A new report by the California Reinvestment Coalition reveals that the privatized system of public debt collection is pervaded with systematic racism. This research showed that the collection of fines and fees is a regressive form of income generation for municipalities. Private debt collectors profit from fines and fees assessed on poor people, facilitated by the state of California. However, the revenue to counties from collecting these fines and fees is miniscule; this system only benefits the private debt collectors.
This report is part 1 of a special 2-part report issued by the American Federation of Teachers (AFT) highlighting the investment risks to pension funds and other investors whose portfolios contain exposure to the private prison industry or contractors who provide services to immigration detention centers.
Unmasking the Hidden Power of Cities. Using their authorities, energy and promise to secure the common good.
The Partnership for Working Families, which recently co-authored a new report on the unique power of cities to make progressive change, has launched “We Make This City,” a 10-city national campaign “for community-controlled, publicly owned institutions, structures, and services. We are fighting to ensure all people have access to the systems and structures needed to live full and healthy lives. This includes transportation systems that connect us to work, schools and services, the ability to afford housing in the communities we love, access to clean water and energy and organized power for workers who make all this possible. Public infrastructure connects us all and should serve the needs of the people, not the pockets of corporations. (…) As we struggle to meet our people’s basic needs, corporate interests tell us that they are actually the solution to our problem. Private entities are taking over our roads, our water and our schools — the building blocks of our cities — to create more profit for themselves. It isn’t working for us. The rich are getting richer and our people are suffering.”
In a first-of-its-kind analysis, this report reveals that neighborhood public school students in three California school districts are bearing the cost of the unchecked expansion of privately managed charter schools.
In a new Economic Policy Institute report, “No Free Bridge,” researcher Hunter Blair shows just why these partnerships are far from a “eureka” moment for America’s infrastructure woes. “The idea that P3s allow infrastructure to be built for free is economic snake oil,” Blair said.
Buying Influence. How Private Prison Companies Expand Their Control of America’s Criminal Justice System
"In the Public Interest" has published a comprehensive report on how private prison companies are buying influence to expand their control of the U.S. criminal justice system. This report explores the ways corrections companies influence public officials. It is divided into three sections, each of which studies a separate avenue of influence: campaign contributions, lobbying, and professional corrections associations.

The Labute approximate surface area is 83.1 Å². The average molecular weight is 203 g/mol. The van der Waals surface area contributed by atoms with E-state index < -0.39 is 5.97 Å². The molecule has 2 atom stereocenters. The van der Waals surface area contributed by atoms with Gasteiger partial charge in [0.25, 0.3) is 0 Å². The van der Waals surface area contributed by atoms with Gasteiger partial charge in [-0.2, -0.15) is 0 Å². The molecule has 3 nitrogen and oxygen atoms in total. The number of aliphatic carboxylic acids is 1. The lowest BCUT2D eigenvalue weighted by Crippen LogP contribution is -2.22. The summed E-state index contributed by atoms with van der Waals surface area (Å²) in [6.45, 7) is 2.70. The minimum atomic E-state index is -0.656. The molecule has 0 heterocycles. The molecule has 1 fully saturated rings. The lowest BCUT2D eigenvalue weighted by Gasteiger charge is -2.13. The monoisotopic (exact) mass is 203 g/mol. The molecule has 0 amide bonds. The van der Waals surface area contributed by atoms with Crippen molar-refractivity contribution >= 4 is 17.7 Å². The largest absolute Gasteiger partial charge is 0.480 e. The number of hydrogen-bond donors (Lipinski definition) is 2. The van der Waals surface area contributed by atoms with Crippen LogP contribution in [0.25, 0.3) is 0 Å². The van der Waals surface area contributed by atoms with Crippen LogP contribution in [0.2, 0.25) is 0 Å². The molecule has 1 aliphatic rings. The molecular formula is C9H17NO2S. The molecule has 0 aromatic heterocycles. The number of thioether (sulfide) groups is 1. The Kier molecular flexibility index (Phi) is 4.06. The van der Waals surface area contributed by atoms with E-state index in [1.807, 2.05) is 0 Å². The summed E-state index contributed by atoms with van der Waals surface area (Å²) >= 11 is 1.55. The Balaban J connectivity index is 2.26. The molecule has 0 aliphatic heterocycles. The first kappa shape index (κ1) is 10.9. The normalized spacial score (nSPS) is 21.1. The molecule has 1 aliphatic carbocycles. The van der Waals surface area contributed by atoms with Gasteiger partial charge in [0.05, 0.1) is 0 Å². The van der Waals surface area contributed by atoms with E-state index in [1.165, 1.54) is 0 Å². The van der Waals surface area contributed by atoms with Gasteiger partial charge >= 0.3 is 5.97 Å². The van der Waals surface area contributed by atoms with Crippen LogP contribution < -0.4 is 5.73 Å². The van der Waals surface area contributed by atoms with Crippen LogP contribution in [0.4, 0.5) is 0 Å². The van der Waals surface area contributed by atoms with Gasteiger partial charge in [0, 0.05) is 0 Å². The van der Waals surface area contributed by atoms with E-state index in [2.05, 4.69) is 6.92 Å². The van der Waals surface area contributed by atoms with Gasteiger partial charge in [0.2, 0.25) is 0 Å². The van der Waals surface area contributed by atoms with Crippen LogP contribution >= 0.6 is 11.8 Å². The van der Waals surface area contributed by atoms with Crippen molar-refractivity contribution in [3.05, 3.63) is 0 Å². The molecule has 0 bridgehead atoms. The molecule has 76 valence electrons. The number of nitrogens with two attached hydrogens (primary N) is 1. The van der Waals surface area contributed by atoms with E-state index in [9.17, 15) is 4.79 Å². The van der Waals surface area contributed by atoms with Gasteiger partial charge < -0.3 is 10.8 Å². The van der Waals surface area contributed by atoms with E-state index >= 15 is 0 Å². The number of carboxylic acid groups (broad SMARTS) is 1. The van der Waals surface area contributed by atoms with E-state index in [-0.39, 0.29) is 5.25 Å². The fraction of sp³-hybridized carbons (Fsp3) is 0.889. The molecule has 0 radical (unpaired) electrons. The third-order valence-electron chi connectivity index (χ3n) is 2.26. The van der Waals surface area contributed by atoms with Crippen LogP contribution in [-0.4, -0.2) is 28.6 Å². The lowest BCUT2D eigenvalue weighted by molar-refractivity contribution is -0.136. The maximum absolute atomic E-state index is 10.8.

Office of the Inspector Genera U.S. Department off Justice. Inspector General’s report states that, “in most key areas, contract prisons incurred more safety and security incidents per capita than comparable BOP [Bureau of Prison] institutions,” and that, “in recent years, disturbances in several federal contract prisons resulted in extensive property damage, bodily injury, and the death of a correctional officer”.
Private prison companies claim to provide safe facilities that save taxpayers money. In reality, private prisons are more dangerous for inmates and staff, and often fail to deliver the savings they promise. Yet despite their track record of failure, private prison companies continue to secure contracts, spending millions on lobbyists and campaign donations to influence elected officials.
States and local governments spend a substantial portion of their budgets on contracted services, often with no assurance that quality of service will be maintained, costs will be controlled or the public interest will be protected. There ought to be a law! And in many states there are laws that help to protect the public interest. Following are some examples.
Proponents of privatization claim that the private sector can do a better job at a cheaper price. But experience shows that privatization often leads to increased costs for the public and reduced accountability to taxpayers.
State funding for higher education has been on the decline for decades. Administrators believe that outsourcing support services will save money while maintaining quality and accountability. They’re wrong. Privatization leads to a loss of accountability, fails to save money and lowers the quality of services, while harming workers and the local economy.